Floorballers unfazed by back-to-back tournaments
World C'ship takes place right after SEA Games, but coach insists they will not hold back in either competition
For a floorballer, playing at a major tournament like the SEA Games or World Floorball Championship (WFC) is the ultimate dream.
However, the scheduling of both these competitions this year may prove to be a nightmare for the Singapore women's team.
The floorball tournament at the SEA Games in Laguna, the Philippines, begins next Monday and concludes on Dec 1, while the WFC in Neuchatel, Switzerland, kicks off on Dec 7 and ends on Dec 15, which works out to slightly over three weeks of competition and travel.
However, coach Louise Khng is convinced her charges will not hold back in either competition.
"No chance my players will be prioritising one over the other," Khng, 37, told The New Paper.
"We will be giving our best in both tournaments and it is hard not to stay focused as our mentality has always been to take it a game at a time."
Singaporeare the defending champions, after they won the gold on home soil in 2015 - the last time floorball was on the Games programme and, as such, expectations are high.
But the former national player dispelled the notion that failure to bring back the gold, as well as the short turnaround before their WFC campaign kicks off, could affect morale and momentum in Switzerland.
"I don't have any concerns about my squad's mental strength, but the challenge will be that of fatigue," she said.
"Whenever we have had to chase a game or keep a lead (during competitions and training camps), my squad have shown that they are able to handle the pressure.
"I believe they are mentally strong to be able to deal with the back-to-back tournaments. However, the great challenge is trying to keep them physically in one piece.
"Floorball is a physically exhausting game. The schedule is taxing as well. We depart for the Philippines this Saturday and have back-to-back matches from Nov 26 to 29. The final day of competition is on Dec 1.
"We fly back to Singapore on Dec 2 before we are back at the airport late on Dec 3. Then we have three consecutive games from Dec 8... And the WFC is at a much higher level of play... It's definitely going to be very demanding physically."
Khng, a lecturer at the Nanyang Polytechnic's School of Business Management, has set two objectives for her squad - to reach the SEA Games final and to improve on their 2017 WFC showing, where they finished last out of the 16 teams.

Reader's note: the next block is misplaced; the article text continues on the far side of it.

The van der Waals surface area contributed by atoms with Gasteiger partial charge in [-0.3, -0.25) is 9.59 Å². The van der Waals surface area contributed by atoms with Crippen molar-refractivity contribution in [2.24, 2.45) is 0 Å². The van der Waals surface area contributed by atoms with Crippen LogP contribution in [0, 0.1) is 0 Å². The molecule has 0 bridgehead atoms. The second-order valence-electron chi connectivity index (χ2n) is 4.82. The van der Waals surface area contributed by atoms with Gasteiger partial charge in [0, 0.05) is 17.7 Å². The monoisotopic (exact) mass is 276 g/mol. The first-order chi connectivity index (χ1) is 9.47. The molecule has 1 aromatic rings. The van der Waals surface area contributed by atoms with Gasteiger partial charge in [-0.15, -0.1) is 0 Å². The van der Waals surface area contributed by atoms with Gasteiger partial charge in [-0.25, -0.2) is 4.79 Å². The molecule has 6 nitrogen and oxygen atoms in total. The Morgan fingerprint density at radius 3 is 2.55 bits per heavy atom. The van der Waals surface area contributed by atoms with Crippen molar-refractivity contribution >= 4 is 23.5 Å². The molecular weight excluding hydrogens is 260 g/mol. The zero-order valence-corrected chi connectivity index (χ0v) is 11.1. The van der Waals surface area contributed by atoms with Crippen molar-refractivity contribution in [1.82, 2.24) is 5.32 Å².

Last Thursday, Khng received a boost when Siti Nurhaliza Khairul Anuar joined the national team training having just returned from club duty in the Czech Republic.
The 20-year-old joined five-time champions SC Tempish Vitkovice in September and has since bagged four goals and four assists in 10 games.
The centre said that her stint with Vitkovice has improved her speed and decision-making, and she hopes to be able to better support her team.
"Over there, we have three court sessions and five gym sessions a week, and a game at the weekend," she said. "Hence, I feel better conditioned for the rigours of back-to-back tournaments."
Khng added: "It is evident she has better game awareness and she is faster... The gelling with the team will take a little bit of time... "
Also defending their gold are the men's team, who are brimming with confidence after a victorious Asia Oceania Floorball Confederation (AOFC) Cup campaign in the Philippines in July.
In five games, Singapore mustered 73 goals, with all 19 outfield players scoring, and conceded just seven. In the final, they destroyed Thailand 17-1, but coach Lim Jin Quan is not getting carried away.
Lim, 27, explained that all but one Thai player who featured in the July competition were from their local league. However, the Thais' SEA Games squad will comprise their overseas-based players.
"We recognise their squad for the Games will be vastly different to the AOFC one, but that does not change how we prepare," said Lim.
"We have always prepared ourselves for strong opponents... The training keeps getting tougher, the idea being that we train as if we are the worst.
"So when we do end up playing better opponents, we will feel that the opponents aren't as tough as our training. So what I do as a coach is to make sure that every training is of a high intensity level."